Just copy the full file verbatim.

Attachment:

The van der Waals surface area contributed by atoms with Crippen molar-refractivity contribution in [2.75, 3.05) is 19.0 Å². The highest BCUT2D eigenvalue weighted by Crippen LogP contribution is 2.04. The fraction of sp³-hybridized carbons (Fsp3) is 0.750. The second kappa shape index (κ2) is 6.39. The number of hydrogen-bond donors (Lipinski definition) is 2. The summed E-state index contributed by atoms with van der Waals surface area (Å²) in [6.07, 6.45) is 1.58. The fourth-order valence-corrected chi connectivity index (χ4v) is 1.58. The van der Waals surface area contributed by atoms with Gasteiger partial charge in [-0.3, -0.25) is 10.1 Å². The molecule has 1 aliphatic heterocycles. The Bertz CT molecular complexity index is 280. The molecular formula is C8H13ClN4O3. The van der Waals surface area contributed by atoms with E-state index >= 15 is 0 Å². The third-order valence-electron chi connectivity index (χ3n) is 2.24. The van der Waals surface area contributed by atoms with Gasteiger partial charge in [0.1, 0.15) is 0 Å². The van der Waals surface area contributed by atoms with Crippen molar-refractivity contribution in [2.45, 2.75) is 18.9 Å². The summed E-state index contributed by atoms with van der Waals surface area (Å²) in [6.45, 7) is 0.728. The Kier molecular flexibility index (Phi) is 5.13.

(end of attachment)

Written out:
The van der Waals surface area contributed by atoms with Crippen molar-refractivity contribution in [2.75, 3.05) is 19.0 Å². The highest BCUT2D eigenvalue weighted by Crippen LogP contribution is 2.04. The fraction of sp³-hybridized carbons (Fsp3) is 0.750. The second kappa shape index (κ2) is 6.39. The number of hydrogen-bond donors (Lipinski definition) is 2. The summed E-state index contributed by atoms with van der Waals surface area (Å²) in [6.07, 6.45) is 1.58. The fourth-order valence-corrected chi connectivity index (χ4v) is 1.58. The van der Waals surface area contributed by atoms with Gasteiger partial charge in [-0.3, -0.25) is 10.1 Å². The molecule has 1 aliphatic heterocycles. The Bertz CT molecular complexity index is 280. The molecular formula is C8H13ClN4O3. The van der Waals surface area contributed by atoms with E-state index >= 15 is 0 Å². The third-order valence-electron chi connectivity index (χ3n) is 2.24. The van der Waals surface area contributed by atoms with Gasteiger partial charge in [0.1, 0.15) is 0 Å². The van der Waals surface area contributed by atoms with Crippen molar-refractivity contribution in [2.45, 2.75) is 18.9 Å². The summed E-state index contributed by atoms with van der Waals surface area (Å²) in [6.45, 7) is 0.728. The Kier molecular flexibility index (Phi) is 5.13.